The cervical spine--your neck, is the most flexible and mobile regions of the back. Discover more about the anatomy of the neck and whiplash.

Exams and Tests for Whiplash

Even if you just have minor neck pain after an injury causing whiplash, you should see your doctor or a spine specialist.

Physical Therapy for Whiplash

In whiplash, the soft tissues in your neck are damaged. A physical therapist can work with you to restore proper function to those tissues.

Whiplash Prevention

Before buying a new car, truck, or van, do your research to make sure that you're getting the best protection for your neck.

Drugs and Medications for Whiplash

Over-the-counter medications may help reduce your pain. However, if your pain continues, your doctor may prescribe stronger treatments.

Ergonomics and Kyphosis

Ergonomics looks at how we work and the environment in which we work. It plays a big part in helping you get through the day without back pain, and if you have kyphosis, you should be thinking about ergonomics.

Ergonomics and Degenerative Disc Disease

Degenerative disc disease (DDD) affects many people, and work can exacerbate common DDD symptoms such as back pain. Learn some basic ergonomic principles on how to adapt your work environment to protect your spine and prevent your back pain from getting worse.

Causes of Spondylosis

Spondylosis (spinal osteoarthritis) is caused primarily by aging: As you age, the parts of your spine wear out, perhaps causing pain.

Symptoms of Spondylosis

The symptoms of spondylosis, also known as spinal osteoarthritis, vary depending on where your spine is affected. This degenerative process can cause pain that ranges from mild to severe.

Anatomy of Spondylosis

Before you can understand why spondylosis causes back pain, you should understand the parts of your spine and how they work together.

Exams and Tests for Spondylosis

To make an accurate diagnosis of spondylosis, your doctor will do physical and neurological exams. You'll need to have x-rays, CT scans, or MRIs, too.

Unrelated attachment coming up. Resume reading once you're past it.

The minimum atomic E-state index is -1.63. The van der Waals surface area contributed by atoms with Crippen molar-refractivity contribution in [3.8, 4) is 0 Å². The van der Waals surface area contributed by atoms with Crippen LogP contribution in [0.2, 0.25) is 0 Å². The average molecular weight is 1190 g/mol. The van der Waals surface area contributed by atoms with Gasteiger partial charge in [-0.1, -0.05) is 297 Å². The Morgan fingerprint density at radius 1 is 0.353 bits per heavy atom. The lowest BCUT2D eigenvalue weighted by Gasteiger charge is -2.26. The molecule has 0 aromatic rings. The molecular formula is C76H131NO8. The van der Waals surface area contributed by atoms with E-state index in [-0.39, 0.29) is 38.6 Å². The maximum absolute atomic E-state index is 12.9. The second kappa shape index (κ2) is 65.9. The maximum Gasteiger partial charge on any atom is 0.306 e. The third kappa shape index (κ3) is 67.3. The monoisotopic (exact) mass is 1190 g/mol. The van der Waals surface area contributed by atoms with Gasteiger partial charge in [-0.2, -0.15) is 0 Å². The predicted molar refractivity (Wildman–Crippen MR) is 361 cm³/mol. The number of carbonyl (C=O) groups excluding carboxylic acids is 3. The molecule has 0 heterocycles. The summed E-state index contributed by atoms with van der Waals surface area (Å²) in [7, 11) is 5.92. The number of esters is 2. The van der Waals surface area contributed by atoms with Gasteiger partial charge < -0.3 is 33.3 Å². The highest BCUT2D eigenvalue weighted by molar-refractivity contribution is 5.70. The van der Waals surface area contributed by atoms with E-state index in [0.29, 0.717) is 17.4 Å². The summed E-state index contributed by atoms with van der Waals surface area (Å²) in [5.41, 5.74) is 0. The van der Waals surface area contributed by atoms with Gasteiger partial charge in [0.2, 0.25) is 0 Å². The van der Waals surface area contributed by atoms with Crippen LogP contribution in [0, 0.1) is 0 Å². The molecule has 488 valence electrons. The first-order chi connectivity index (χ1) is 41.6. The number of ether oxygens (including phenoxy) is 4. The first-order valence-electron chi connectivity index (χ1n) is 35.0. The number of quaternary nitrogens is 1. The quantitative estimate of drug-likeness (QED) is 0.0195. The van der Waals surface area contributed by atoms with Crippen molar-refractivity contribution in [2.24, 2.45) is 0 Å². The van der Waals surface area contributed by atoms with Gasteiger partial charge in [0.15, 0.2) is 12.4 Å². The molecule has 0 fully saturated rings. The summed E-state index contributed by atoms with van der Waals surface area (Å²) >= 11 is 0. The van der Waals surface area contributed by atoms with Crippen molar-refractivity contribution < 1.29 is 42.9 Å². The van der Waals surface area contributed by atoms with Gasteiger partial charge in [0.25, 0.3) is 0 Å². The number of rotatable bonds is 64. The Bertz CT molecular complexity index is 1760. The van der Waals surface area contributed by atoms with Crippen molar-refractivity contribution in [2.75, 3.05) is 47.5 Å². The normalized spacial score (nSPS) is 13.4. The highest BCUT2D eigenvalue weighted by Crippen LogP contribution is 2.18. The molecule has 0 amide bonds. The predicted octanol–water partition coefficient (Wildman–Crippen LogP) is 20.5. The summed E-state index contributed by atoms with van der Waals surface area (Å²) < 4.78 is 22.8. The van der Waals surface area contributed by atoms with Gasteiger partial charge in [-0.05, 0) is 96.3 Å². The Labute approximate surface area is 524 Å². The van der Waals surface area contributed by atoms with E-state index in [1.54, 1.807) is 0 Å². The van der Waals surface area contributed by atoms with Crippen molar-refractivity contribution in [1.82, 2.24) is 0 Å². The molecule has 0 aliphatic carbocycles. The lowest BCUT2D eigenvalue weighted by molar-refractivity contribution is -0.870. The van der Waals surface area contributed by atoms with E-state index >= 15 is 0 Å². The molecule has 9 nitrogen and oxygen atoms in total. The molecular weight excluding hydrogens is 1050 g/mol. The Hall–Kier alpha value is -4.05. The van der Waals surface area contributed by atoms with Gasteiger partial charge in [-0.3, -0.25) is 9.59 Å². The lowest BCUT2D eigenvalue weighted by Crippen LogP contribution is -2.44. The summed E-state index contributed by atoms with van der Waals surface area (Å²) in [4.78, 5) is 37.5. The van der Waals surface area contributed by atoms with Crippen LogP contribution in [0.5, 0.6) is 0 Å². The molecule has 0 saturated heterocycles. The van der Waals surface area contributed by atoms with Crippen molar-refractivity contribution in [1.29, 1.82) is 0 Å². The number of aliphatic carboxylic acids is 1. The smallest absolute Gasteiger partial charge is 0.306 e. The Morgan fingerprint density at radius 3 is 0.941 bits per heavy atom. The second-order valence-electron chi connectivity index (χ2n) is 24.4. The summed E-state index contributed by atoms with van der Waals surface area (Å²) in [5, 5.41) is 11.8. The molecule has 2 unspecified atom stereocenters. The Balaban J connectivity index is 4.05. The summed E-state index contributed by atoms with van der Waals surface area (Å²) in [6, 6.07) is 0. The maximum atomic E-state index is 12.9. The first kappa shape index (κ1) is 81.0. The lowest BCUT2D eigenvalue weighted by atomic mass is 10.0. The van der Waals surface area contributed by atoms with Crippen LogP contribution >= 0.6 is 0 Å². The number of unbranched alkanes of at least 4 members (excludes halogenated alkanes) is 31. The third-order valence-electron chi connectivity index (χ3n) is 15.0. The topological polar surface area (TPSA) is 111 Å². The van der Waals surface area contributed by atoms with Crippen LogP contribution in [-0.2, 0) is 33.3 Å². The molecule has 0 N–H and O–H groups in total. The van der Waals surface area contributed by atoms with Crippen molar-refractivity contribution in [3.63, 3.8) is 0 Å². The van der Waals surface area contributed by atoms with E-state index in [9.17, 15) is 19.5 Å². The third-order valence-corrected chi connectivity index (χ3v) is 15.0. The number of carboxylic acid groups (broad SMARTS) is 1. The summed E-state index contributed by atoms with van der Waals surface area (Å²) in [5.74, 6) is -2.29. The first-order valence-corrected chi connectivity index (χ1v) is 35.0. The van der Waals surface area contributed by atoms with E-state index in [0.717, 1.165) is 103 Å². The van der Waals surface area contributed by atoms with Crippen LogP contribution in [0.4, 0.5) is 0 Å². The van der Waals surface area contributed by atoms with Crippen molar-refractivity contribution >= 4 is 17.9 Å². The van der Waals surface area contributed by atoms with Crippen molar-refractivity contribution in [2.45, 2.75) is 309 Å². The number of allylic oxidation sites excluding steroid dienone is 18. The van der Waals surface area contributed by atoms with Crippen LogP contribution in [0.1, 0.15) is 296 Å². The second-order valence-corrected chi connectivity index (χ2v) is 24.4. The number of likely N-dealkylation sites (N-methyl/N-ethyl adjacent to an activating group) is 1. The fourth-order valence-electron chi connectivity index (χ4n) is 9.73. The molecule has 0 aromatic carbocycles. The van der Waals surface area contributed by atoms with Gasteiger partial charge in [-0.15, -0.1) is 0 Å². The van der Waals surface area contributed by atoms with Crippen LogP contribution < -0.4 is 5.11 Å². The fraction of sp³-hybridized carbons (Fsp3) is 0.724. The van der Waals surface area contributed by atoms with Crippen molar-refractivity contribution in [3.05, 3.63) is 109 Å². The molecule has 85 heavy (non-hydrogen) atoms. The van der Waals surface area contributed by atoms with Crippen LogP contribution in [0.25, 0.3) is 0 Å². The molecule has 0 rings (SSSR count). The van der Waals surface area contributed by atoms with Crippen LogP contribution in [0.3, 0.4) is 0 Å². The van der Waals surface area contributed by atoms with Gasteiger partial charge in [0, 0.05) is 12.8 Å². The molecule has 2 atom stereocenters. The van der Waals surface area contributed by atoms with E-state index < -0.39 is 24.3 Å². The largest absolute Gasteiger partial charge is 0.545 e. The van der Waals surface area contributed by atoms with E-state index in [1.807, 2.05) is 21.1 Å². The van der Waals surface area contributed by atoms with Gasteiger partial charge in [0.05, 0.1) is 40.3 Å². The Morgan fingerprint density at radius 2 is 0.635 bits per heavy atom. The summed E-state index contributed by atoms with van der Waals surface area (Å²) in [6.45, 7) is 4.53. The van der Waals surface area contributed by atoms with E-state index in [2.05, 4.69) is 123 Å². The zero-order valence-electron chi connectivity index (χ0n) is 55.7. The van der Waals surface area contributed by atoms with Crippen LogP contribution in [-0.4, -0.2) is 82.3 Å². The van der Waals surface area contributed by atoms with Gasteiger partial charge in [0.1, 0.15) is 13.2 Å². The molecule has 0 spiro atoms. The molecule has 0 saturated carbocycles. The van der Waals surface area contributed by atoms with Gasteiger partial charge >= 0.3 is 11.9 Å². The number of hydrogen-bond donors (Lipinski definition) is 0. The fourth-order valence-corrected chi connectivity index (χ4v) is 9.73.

Physical Therapy for Kyphosis

Physical therapy is an effective way to deal with kyphosis, especially postural kyphosis. Read what a physical therapist can help you learn about correcting your posture and strengthening your back muscles.

Symptoms of Kyphosis

The easiest-to-recognize symptom of kyphosis is a rounded back. The extreme curve in your upper spine will cause you to hunch forward, but there are other symptoms, including potentially severe back pain.

Common Kyphosis Questions

This quick reference helps answer some of the most common kyphosis questions.

Financial Disclosures

SpineUniverse, a Vertical Health, LLC website, is committed to ensuring that the medical information it presents is accurate, balanced, objective, and trustworthy. 

To help achieve this goal, SpineUniverse requires all authors, editors, and reviewers to disclose any financial relationships or affiliations they have with companies whose products or services may be mentioned in the content they author, edit, or review.

The intent of this policy is to identify any perceived, potential, or real conflicts of interest so that readers can make their own judgments about the value of information being presented.

Author's Statement

I, or an immediate family member, have a financial interest(s) or affiliation(s) with the following commercial companies whose products and / or services may be mentioned in the materials I have authored, edited or reviewed for presentation on Vertical Health, LLC’s websites.

Disclosed Relationships

Consultant
Boston Scientific, Globus Medical, Covidien
Speakers' Bureau
Boston Scientific, Globus Medical, Covidien, St. Jude Medical